Democrats are wussies.

By Duke Shepard of Portland, Oregon. Duke is a long-time professional politico. Most recently, he was campaign manager for Peter DeFazio for Congress.

This has been my take for years - Democrats are viewed as wussies, we're soft, too nice. When we're offended, we ask for apologies (i.e. how dare they use fear mongering; they're so mean!). Instead we should challenge them to a street fight.

The Democrats still don't seem to understand that times have changed. We are now at war [with the GOP]. We must take aggressive, yes, at times even pre-emptive action to defend ourselves against the enemies of liberty. If we don't, the Republicans will use our very openness and good nature to defeat us.

Read the rest of the Slate.com series Why Americans Hate Democrats: A Dialogue.

Comments

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    I'm more concerned that Democrats are wussies when it comes to politics. Somehow, somewhere, at some point, they let themselves be cowed into the submissive and entirely erroneous thinking that hardball politics is necessarily the same as dirty politics.

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    One doesn't need to go back that far to a time when democrats played their politics hard. LBJ, while enacting civil liberties and the Great Society, was one of the most vicious partisans of the 20th century. Being polite in politcs may be the way to ensure that the people who really need the help won't get it.

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    I'm sorry - I read Duke's column about Democrats being wussies right after I read Kari's results from the reader survey, where there were at least 10 comments (I presume from conservatives) along the lines of, "progressive commenters are nasty!", "Waaah, I can't handle an honest criticism of my repetition of the talking points!", "Swearing should be banned!" etc.

    And on the TV behind me while I compose this (was) CNN's report on the new power and mindset of evangelical, conservative Christians, which appears to vindicate everything nasty I ever posted about them.

    I guess they're both right, to an extent: for all the verbal 'savagery' that shows up on this and other prog-blogs, the best we can get in the streets is some passive-aggressive march against the War in Iraq, or a letter-writing campaign to stop Alberto Gonzales from making John Ashcroft look like Bill Walton in comparison - oh, the horror!

    At least we never, ever, ever again have to listen to our parents tell us about how rough they had it in comparison.

    Jim Crow has nothing on how the right wing legislates against and otherwise treats African-Americans at the ballot box here and now.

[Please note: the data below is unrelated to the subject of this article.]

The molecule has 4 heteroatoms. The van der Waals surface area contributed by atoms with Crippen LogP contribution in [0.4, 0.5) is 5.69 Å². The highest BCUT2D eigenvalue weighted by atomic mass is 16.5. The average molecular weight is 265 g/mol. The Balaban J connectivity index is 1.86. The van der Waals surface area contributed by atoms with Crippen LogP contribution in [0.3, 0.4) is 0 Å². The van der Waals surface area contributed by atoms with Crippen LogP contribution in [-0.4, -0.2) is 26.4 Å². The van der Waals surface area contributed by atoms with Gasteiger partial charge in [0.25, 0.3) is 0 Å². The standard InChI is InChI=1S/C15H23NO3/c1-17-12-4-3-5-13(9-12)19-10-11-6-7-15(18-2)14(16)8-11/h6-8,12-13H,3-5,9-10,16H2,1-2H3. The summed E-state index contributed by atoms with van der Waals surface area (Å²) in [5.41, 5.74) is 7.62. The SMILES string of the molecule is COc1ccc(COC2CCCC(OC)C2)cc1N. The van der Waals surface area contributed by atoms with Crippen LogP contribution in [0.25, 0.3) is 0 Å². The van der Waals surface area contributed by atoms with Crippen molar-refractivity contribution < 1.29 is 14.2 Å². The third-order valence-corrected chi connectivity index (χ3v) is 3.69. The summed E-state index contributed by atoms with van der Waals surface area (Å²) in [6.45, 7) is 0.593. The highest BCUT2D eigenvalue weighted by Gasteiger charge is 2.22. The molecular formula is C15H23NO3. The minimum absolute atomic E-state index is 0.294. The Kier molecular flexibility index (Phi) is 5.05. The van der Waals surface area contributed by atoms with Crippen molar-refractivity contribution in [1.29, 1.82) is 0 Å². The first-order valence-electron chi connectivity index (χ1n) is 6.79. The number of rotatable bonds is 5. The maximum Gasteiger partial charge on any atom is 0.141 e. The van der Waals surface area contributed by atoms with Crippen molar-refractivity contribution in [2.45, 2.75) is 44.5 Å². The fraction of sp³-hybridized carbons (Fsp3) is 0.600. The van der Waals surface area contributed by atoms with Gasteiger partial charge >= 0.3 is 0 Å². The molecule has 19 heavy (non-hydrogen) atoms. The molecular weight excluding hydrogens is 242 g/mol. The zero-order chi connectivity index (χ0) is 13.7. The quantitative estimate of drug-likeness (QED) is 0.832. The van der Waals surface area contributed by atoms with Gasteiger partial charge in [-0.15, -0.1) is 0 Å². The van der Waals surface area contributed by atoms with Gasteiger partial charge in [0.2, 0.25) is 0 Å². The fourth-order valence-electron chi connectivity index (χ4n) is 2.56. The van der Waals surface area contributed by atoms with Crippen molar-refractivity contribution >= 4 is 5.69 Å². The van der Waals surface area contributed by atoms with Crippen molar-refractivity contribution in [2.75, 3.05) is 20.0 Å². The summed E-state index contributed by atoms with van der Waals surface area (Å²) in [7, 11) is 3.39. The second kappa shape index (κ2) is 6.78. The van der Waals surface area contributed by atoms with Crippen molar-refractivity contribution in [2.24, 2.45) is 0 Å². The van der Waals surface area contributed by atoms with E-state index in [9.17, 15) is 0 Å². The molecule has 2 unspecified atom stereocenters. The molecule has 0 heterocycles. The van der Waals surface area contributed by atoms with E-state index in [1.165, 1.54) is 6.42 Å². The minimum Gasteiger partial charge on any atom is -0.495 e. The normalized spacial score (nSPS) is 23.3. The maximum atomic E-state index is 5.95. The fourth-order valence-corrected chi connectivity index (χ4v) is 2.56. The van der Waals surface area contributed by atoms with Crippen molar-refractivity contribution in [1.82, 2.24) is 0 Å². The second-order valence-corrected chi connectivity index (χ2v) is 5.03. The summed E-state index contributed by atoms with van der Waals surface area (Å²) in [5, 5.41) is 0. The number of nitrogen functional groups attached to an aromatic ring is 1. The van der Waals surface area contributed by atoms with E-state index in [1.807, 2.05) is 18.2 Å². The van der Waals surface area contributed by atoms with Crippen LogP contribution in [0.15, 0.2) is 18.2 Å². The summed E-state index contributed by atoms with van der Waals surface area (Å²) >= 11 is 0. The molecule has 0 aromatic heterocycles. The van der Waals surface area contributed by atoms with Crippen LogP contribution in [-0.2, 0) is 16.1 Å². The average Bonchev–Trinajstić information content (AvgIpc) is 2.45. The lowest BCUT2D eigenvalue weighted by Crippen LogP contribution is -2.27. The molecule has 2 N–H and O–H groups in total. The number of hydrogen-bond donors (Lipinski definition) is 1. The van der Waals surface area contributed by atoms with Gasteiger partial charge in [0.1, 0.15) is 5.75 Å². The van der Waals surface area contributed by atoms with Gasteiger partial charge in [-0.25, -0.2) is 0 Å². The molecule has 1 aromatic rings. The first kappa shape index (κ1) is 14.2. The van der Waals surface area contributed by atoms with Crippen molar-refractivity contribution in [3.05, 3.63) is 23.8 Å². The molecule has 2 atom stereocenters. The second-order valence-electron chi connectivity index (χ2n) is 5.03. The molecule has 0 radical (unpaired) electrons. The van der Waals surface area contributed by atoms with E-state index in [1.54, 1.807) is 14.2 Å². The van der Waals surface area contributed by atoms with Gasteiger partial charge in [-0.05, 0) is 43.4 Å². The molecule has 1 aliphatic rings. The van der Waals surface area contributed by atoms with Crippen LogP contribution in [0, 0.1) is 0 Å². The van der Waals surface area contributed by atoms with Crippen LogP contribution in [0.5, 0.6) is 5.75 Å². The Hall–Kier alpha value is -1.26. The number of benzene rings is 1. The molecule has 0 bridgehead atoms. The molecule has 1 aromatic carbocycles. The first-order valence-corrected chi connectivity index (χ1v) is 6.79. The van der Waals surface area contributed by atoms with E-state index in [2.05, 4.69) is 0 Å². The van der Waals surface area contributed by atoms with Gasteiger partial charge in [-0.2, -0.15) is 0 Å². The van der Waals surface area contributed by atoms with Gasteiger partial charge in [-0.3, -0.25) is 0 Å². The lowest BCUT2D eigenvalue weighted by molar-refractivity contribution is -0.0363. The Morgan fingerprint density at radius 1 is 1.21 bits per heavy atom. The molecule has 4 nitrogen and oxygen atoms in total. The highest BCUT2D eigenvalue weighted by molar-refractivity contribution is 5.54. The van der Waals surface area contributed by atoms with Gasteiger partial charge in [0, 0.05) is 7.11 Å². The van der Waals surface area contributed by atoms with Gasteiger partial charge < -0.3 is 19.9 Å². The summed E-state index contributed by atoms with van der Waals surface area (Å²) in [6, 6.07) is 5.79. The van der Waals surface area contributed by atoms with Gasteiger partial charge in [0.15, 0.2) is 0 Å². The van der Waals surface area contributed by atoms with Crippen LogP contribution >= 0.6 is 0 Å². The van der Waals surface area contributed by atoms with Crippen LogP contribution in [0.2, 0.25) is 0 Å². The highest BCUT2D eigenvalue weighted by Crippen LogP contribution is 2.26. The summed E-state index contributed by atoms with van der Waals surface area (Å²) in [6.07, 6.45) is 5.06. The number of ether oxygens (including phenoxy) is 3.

We're making as much of a clusterfuck in Iraq as ever happened in Vietnam, with a cadre every bit as unprepared as the bodycount-obsessed Westmoreland, and a Defense Department that's more interested in war-profiteering than in anything they professed to be before we hit Baghdad: nation-building, 'saving' the Iraqis from Saddam, etc.

    But still, how fucked up does it have to get in America before we get even a negative ad, much less a general strike?

    Apparently, being nice and arguing on the merits of the issues doesn't work, because even if we're right, we're not Saved.

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    Apparently, being nice and arguing on the merits of the issues doesn't work ...

    Recently, MSNBC's website ran a little Flash app that let you play campaign manager. Part of it let you design a campaign ad for your candidate using pre-fab video clips with voiceovers.

    I should dig up the one I did, because I'd like to ask people why the Dems never ran anything even remotely as blunt.

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    Okay, here's my ad, although it looks like even going to that link you then have to click on "produce a TV ad" link, unless that's just something happening here.

    The clips you had to choose from (and their accompanying voiceovers) were pre-made, so all you could do was string clips together. That's why the voiceover copy is a little dorky.

    But here's my question: Why didn't the Dems run anything even close to being that blunt and across-the-board?

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    As much as I hate MoveOn.org's PIRG-by-proxy treatment of my friends who worked for them during the campaign, I have to hand it to them for ad goodness - 'Bush in 30 Seconds' was The Hammer this campaign cycle, if only self-censoring networks would play them.

    Seems to me we have no shortage of talent on that front - what we need is to flex a little bit of editorial control to ensure distribution and fairness among networks. The Sinclair and Fox boycott campaigns were positive steps in this regard.

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